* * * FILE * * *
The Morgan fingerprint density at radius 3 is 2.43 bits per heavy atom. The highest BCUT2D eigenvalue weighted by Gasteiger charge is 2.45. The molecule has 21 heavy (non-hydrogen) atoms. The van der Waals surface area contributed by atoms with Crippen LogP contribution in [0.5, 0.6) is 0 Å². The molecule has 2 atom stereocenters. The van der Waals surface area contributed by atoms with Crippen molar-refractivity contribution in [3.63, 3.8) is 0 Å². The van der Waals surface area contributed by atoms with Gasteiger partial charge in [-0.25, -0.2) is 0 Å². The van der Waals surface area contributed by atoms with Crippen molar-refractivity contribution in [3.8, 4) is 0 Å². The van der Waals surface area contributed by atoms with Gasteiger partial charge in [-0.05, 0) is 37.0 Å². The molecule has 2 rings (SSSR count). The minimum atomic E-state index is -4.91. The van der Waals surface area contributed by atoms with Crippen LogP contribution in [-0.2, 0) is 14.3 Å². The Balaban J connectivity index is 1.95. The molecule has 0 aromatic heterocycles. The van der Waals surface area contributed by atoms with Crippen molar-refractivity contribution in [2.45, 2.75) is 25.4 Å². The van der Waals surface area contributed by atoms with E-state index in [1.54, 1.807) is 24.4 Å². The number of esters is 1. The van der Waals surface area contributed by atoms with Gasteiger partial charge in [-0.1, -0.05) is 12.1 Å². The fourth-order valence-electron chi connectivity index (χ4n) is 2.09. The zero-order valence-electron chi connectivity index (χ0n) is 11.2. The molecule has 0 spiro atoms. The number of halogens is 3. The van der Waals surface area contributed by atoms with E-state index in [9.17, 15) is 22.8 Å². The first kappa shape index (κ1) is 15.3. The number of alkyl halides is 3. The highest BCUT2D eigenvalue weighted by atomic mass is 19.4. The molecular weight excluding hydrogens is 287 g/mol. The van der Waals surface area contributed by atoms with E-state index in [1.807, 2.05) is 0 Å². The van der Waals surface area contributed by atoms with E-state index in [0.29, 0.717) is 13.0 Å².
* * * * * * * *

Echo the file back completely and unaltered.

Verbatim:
The Morgan fingerprint density at radius 3 is 2.43 bits per heavy atom. The highest BCUT2D eigenvalue weighted by Gasteiger charge is 2.45. The molecule has 21 heavy (non-hydrogen) atoms. The van der Waals surface area contributed by atoms with Crippen LogP contribution in [0.5, 0.6) is 0 Å². The molecule has 2 atom stereocenters. The van der Waals surface area contributed by atoms with Crippen molar-refractivity contribution in [3.63, 3.8) is 0 Å². The van der Waals surface area contributed by atoms with Gasteiger partial charge in [-0.25, -0.2) is 0 Å². The van der Waals surface area contributed by atoms with Crippen molar-refractivity contribution in [3.8, 4) is 0 Å². The van der Waals surface area contributed by atoms with Gasteiger partial charge in [-0.05, 0) is 37.0 Å². The molecule has 2 rings (SSSR count). The minimum atomic E-state index is -4.91. The van der Waals surface area contributed by atoms with Crippen LogP contribution in [-0.2, 0) is 14.3 Å². The Balaban J connectivity index is 1.95. The molecule has 0 aromatic heterocycles. The van der Waals surface area contributed by atoms with Crippen molar-refractivity contribution in [2.45, 2.75) is 25.4 Å². The van der Waals surface area contributed by atoms with E-state index in [1.54, 1.807) is 24.4 Å². The number of esters is 1. The van der Waals surface area contributed by atoms with Gasteiger partial charge in [-0.1, -0.05) is 12.1 Å². The fourth-order valence-electron chi connectivity index (χ4n) is 2.09. The zero-order valence-electron chi connectivity index (χ0n) is 11.2. The molecule has 0 spiro atoms. The number of halogens is 3. The van der Waals surface area contributed by atoms with E-state index in [9.17, 15) is 22.8 Å². The first kappa shape index (κ1) is 15.3. The number of alkyl halides is 3. The highest BCUT2D eigenvalue weighted by atomic mass is 19.4. The molecular weight excluding hydrogens is 287 g/mol. The van der Waals surface area contributed by atoms with E-state index in [1.807, 2.05) is 0 Å². The van der Waals surface area contributed by atoms with E-state index in [0.29, 0.717) is 13.0 Å².